Posted August 30, 2013
The U.S. Court of Appeals for the Fifth Circuit has reversed a $25 million damages award against Pilgrim’s Pride Corporation, ruling that it did not violate the Packers and Stockyards Act because its actions were neither “illegitimate nor anticompetitive”, as reported by Reuters.  According to the Reuters article, available here, the court also said that PPC’s “unilateral” attempt to raise prices was not anticompetitive and was “merely the legitimate response of a rational market participant to changes in a dynamic market.”  An article on the case by, is available here.
The text of the decision, Agerton v. Pilgrim’s Pride Corporation, No. 12-40085, (5th Cir. August 27, 2013), is available here. 
In 2008, PPC faced severe economic difficulties and the business was no longer profitable.  Id. at *2. PPC concluded that it was “unnecessarily producing a surplus of commodity chicken at a great cost to itself.” Id.  In an effort to “stem its losses and streamline operations, PPC closed or idled several processing and distribution facilities, divested assets, restructured supply contracts, and laid off a number of employees.”  Id.  These efforts, however, “proved ineffective and PPC ultimately filed for Chapter 11 bankruptcy relief in December 2008.”  Id.  Its processing complex in El Dorado, Arkansas was one of the facilities “most affected by the company’s financial challenges” and was “officially idled in May 2009” after PPC was unable to solicit an acceptable offer on the facility.  Id. at *3.  As a result, PPC rejected Poultry Grower Agreements with 163 contract chicken growers.  Id.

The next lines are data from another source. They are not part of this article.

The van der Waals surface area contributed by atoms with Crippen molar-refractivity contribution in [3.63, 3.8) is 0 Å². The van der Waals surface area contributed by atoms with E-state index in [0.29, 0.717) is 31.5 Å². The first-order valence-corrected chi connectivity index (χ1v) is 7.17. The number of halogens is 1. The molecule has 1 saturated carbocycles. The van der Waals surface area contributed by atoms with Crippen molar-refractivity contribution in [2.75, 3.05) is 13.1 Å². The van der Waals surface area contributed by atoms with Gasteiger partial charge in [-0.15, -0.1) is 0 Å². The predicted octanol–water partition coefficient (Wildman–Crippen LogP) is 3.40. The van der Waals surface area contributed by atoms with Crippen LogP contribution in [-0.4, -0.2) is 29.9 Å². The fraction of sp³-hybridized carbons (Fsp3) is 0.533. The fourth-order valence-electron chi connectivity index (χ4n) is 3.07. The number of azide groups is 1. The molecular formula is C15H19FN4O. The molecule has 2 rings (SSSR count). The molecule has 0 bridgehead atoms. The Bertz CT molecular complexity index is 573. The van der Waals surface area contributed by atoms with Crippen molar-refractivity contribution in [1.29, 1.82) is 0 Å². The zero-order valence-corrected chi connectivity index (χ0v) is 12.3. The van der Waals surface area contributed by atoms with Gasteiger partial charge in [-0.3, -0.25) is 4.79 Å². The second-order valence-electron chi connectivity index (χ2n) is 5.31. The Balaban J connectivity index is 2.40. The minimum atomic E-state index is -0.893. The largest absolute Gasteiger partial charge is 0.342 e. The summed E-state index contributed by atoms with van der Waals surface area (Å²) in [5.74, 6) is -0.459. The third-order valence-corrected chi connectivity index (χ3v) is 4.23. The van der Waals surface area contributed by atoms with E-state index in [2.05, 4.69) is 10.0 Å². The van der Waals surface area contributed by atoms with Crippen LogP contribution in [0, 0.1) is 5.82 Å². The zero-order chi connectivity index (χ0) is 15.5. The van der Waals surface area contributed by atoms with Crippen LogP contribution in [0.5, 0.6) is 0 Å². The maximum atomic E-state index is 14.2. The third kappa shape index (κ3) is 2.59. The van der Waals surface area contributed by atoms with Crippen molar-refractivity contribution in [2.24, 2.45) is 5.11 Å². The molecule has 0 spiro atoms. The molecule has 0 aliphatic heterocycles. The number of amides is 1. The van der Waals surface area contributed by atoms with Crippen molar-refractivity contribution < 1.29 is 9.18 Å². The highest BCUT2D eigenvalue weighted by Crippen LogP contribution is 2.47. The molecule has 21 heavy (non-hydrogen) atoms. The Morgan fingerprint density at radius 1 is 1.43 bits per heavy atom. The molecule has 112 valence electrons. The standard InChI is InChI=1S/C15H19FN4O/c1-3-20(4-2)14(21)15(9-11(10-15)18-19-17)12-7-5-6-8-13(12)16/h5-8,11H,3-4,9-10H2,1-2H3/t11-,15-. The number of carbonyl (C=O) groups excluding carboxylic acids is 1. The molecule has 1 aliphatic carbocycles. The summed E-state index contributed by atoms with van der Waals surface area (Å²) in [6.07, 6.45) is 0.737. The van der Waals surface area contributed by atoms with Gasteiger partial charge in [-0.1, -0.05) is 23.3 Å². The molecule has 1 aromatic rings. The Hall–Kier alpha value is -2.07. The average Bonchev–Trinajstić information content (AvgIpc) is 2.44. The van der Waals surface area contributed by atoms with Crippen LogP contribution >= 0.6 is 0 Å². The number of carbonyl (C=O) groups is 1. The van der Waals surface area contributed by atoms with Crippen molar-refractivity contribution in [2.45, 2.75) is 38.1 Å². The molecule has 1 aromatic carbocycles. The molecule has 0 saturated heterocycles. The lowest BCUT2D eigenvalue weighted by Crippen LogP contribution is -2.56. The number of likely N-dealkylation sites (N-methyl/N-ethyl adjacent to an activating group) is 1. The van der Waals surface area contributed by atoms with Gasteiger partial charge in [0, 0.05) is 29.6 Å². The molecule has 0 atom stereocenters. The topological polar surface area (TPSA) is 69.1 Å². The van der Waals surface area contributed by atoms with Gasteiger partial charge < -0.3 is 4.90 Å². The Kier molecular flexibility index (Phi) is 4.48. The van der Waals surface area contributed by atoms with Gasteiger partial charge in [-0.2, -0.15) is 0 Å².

In response to the termination, a group of the growers filed suit under the Packers and Stockyards Act, 7 U.S.C. §§ 181 et seq. and arguing that PPC engaged in a course of business for the purpose of “manipulating or controlling prices” in violation of PSA § 192(e).  Id.  A magistrate judge for the Eastern District of Texas found that one of PPC’s goals in the idling of the El Dorado facility was to “reduce the supply of commodity chicken and thereby pressure prices upward.”  Id.  Since this action was likely to result in competitive injury, the judge held that PPC’s actions violated PSA § 192(e) and awarded the growers over $25 million.  Id. at *4.
In its reversal, the Fifth Circuit stated that PPC had overextended itself into the commodity chicken market, was producing more chicken than the market needed, and as a result, was “driving the market price of chicken down at a great cost to itself.”  Id. at 8.  PPC’s decision to stop flooding the market with unprofitable chicken was a “unilateral” decision that “had nothing to do with competition.”  Id.  The court concluded that PPC’s conduct was “merely the legitimate response of a rational market participant to changes in a dynamic market” and held that PPC did not violate PSA § 192(e) by reducing its commodity chicken output.  Id. at 9. 
For more information on the Packers and Stockyards Act, please visit the National Agricultural Law Center’s website, here.